Worldwide, only “2% [of water] is fresh. Of that 2%, almost 70% is snow and ice, 30% is groundwater, less than 0.5% is surface water (lakes, rivers, etc) and less than 0.05% is in the atmosphere.” Climate change increases “the amount of water that the atmosphere can hold, which in turn can lead to more and heavier rainfall… Although more rainfall can add to fresh water resources, heavier rainfall leads to more rapid movement of water from the atmosphere back to the oceans, reducing our ability to store and use it. Warmer air also means that snowfall is replaced by rainfall and evaporation rates tend to increase. Yet another impact of higher temperatures is the melting of inland glaciers. This will increase water supply to rivers and lakes in the short to medium term, but this will cease once these glaciers have melted. In the sub-tropics, climate change is likely to lead to reduced rainfall in what are already dry regions. The overall effect is an intensification of the water cycle that causes more extreme floods and droughts globally.”


I include all that info to say in conclusion that although we can predict general effects on the Earth’s water cycle, climate change will effect each region of the globe uniquely. The only thing we can all know with certainty is that there are challenges ahead. That’s why I recommend taking the issue of fresh water availability off the list of problems to be solved in an emergency if possible. I think, too, that knowing you have water available for your family adds to one’s peace-of-mind. It also goes a ways towards initiating a proactive attitude and a preparedness mentality in a time they are, in my opinion, sorely needed. I hope this post gets you thinking “independence” and “water is life.”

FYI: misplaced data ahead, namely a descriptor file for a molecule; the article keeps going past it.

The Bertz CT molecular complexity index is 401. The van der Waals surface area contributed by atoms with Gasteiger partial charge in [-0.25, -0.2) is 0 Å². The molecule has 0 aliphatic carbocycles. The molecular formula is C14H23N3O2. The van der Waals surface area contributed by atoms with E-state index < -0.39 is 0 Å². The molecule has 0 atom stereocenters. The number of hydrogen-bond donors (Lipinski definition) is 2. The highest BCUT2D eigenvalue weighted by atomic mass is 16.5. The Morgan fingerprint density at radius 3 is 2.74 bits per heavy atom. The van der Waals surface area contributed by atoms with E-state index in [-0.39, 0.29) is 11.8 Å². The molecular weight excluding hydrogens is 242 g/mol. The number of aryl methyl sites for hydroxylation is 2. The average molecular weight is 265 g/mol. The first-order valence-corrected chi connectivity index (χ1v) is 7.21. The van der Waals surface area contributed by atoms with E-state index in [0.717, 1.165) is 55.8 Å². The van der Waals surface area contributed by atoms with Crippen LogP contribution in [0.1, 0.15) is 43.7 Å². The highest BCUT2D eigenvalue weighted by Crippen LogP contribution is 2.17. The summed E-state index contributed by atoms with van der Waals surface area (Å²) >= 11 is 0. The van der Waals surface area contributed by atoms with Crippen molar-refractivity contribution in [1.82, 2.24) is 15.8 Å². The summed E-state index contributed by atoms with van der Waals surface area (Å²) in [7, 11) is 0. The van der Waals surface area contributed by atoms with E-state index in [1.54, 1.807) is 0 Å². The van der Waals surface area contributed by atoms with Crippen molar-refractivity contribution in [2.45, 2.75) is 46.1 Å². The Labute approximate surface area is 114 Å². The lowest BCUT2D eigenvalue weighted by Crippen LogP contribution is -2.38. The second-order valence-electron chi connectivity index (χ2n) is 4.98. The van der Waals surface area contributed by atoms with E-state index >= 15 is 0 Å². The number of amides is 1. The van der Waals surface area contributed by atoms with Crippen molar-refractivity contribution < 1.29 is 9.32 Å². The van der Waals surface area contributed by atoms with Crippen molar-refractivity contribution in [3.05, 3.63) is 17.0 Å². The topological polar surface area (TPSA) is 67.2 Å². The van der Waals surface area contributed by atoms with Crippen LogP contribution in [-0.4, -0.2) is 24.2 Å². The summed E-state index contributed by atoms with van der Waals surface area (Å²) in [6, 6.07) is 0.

The secret life of stuff part 2

(For part 1, go here).

What if we knew the provenance- the “life history-” of every item for sale, prior to deciding whether or not to purchase it. Would it effect our buying decisions? Is it even possible?

Apparently it is, but it takes an enormous amount of time, effort, and money to track the back story of products for sale in western society. Daniel Goleman, a psychologist, “decided to turn his attention to… ‘ecological intelligence’ to see how easy it might be to make informed choices about products… He concluded that it is virtually impossible… [despite the fact that] if any product on the market has hidden environmental impacts, every time someone buys it they are in effect rewarding those impacts.”